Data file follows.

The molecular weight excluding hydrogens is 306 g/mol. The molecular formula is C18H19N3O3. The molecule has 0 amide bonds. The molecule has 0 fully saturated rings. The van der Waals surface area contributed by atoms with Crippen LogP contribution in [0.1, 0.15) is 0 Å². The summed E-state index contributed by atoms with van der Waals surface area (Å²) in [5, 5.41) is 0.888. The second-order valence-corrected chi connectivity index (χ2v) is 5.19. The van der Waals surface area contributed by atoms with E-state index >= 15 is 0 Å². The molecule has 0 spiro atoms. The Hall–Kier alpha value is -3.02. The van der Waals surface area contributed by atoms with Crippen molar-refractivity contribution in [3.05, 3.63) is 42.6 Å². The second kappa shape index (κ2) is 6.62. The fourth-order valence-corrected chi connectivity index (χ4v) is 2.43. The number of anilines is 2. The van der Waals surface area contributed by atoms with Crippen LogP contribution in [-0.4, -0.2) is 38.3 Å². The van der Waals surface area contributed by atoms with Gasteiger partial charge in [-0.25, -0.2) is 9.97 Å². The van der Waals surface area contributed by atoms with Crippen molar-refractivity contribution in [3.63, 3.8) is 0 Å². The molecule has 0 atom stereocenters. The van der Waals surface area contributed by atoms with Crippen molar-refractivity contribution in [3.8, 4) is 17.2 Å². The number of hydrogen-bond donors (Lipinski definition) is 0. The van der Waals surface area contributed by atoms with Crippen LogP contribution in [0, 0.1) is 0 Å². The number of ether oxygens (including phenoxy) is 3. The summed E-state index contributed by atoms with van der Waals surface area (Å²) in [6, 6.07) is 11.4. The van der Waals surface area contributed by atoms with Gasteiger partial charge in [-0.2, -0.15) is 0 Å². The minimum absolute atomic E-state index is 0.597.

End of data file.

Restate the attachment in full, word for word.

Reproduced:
The molecular weight excluding hydrogens is 306 g/mol. The molecular formula is C18H19N3O3. The molecule has 0 amide bonds. The molecule has 0 fully saturated rings. The van der Waals surface area contributed by atoms with Crippen LogP contribution in [0.1, 0.15) is 0 Å². The summed E-state index contributed by atoms with van der Waals surface area (Å²) in [5, 5.41) is 0.888. The second-order valence-corrected chi connectivity index (χ2v) is 5.19. The van der Waals surface area contributed by atoms with E-state index >= 15 is 0 Å². The molecule has 0 spiro atoms. The Hall–Kier alpha value is -3.02. The van der Waals surface area contributed by atoms with Crippen molar-refractivity contribution in [3.05, 3.63) is 42.6 Å². The second kappa shape index (κ2) is 6.62. The fourth-order valence-corrected chi connectivity index (χ4v) is 2.43. The number of anilines is 2. The van der Waals surface area contributed by atoms with Crippen LogP contribution in [-0.4, -0.2) is 38.3 Å². The van der Waals surface area contributed by atoms with Gasteiger partial charge in [-0.25, -0.2) is 9.97 Å². The van der Waals surface area contributed by atoms with Crippen molar-refractivity contribution in [3.63, 3.8) is 0 Å². The molecule has 0 atom stereocenters. The van der Waals surface area contributed by atoms with Crippen molar-refractivity contribution in [3.8, 4) is 17.2 Å². The number of hydrogen-bond donors (Lipinski definition) is 0. The van der Waals surface area contributed by atoms with Crippen LogP contribution in [0, 0.1) is 0 Å². The number of ether oxygens (including phenoxy) is 3. The summed E-state index contributed by atoms with van der Waals surface area (Å²) in [6, 6.07) is 11.4. The van der Waals surface area contributed by atoms with Gasteiger partial charge in [-0.2, -0.15) is 0 Å². The minimum absolute atomic E-state index is 0.597.